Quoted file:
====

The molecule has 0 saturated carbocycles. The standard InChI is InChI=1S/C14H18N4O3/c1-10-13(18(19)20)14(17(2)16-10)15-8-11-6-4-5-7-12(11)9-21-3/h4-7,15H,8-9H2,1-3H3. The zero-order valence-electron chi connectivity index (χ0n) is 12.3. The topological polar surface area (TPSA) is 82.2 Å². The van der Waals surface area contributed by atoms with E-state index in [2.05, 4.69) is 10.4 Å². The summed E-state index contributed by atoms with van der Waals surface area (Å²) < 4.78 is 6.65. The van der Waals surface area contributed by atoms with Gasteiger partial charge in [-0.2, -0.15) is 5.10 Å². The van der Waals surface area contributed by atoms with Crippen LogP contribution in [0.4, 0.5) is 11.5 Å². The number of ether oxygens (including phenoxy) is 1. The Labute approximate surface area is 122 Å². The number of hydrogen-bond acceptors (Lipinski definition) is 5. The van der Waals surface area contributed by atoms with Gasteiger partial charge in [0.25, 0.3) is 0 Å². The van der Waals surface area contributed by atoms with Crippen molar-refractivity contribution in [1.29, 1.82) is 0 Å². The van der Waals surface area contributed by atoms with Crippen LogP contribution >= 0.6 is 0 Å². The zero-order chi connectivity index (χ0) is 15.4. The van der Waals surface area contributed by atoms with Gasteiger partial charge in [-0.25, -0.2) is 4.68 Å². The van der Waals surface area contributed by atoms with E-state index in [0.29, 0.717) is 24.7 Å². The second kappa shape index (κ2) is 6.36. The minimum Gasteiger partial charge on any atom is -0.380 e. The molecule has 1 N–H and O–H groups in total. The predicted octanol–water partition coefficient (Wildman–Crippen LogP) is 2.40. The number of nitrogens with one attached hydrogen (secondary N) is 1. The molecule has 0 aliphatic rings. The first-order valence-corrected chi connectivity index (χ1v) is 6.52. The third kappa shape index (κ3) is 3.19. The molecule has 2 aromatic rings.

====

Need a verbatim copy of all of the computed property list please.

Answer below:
The molecule has 0 saturated carbocycles. The standard InChI is InChI=1S/C14H18N4O3/c1-10-13(18(19)20)14(17(2)16-10)15-8-11-6-4-5-7-12(11)9-21-3/h4-7,15H,8-9H2,1-3H3. The zero-order valence-electron chi connectivity index (χ0n) is 12.3. The topological polar surface area (TPSA) is 82.2 Å². The van der Waals surface area contributed by atoms with E-state index in [2.05, 4.69) is 10.4 Å². The summed E-state index contributed by atoms with van der Waals surface area (Å²) < 4.78 is 6.65. The van der Waals surface area contributed by atoms with Gasteiger partial charge in [-0.2, -0.15) is 5.10 Å². The van der Waals surface area contributed by atoms with Crippen LogP contribution in [0.4, 0.5) is 11.5 Å². The number of ether oxygens (including phenoxy) is 1. The Labute approximate surface area is 122 Å². The number of hydrogen-bond acceptors (Lipinski definition) is 5. The van der Waals surface area contributed by atoms with Gasteiger partial charge in [0.25, 0.3) is 0 Å². The van der Waals surface area contributed by atoms with Crippen molar-refractivity contribution in [1.29, 1.82) is 0 Å². The van der Waals surface area contributed by atoms with Crippen LogP contribution >= 0.6 is 0 Å². The zero-order chi connectivity index (χ0) is 15.4. The van der Waals surface area contributed by atoms with Gasteiger partial charge in [-0.25, -0.2) is 4.68 Å². The van der Waals surface area contributed by atoms with E-state index in [0.29, 0.717) is 24.7 Å². The second kappa shape index (κ2) is 6.36. The minimum Gasteiger partial charge on any atom is -0.380 e. The molecule has 1 N–H and O–H groups in total. The predicted octanol–water partition coefficient (Wildman–Crippen LogP) is 2.40. The number of nitrogens with one attached hydrogen (secondary N) is 1. The molecule has 0 aliphatic rings. The first-order valence-corrected chi connectivity index (χ1v) is 6.52. The third kappa shape index (κ3) is 3.19. The molecule has 2 aromatic rings.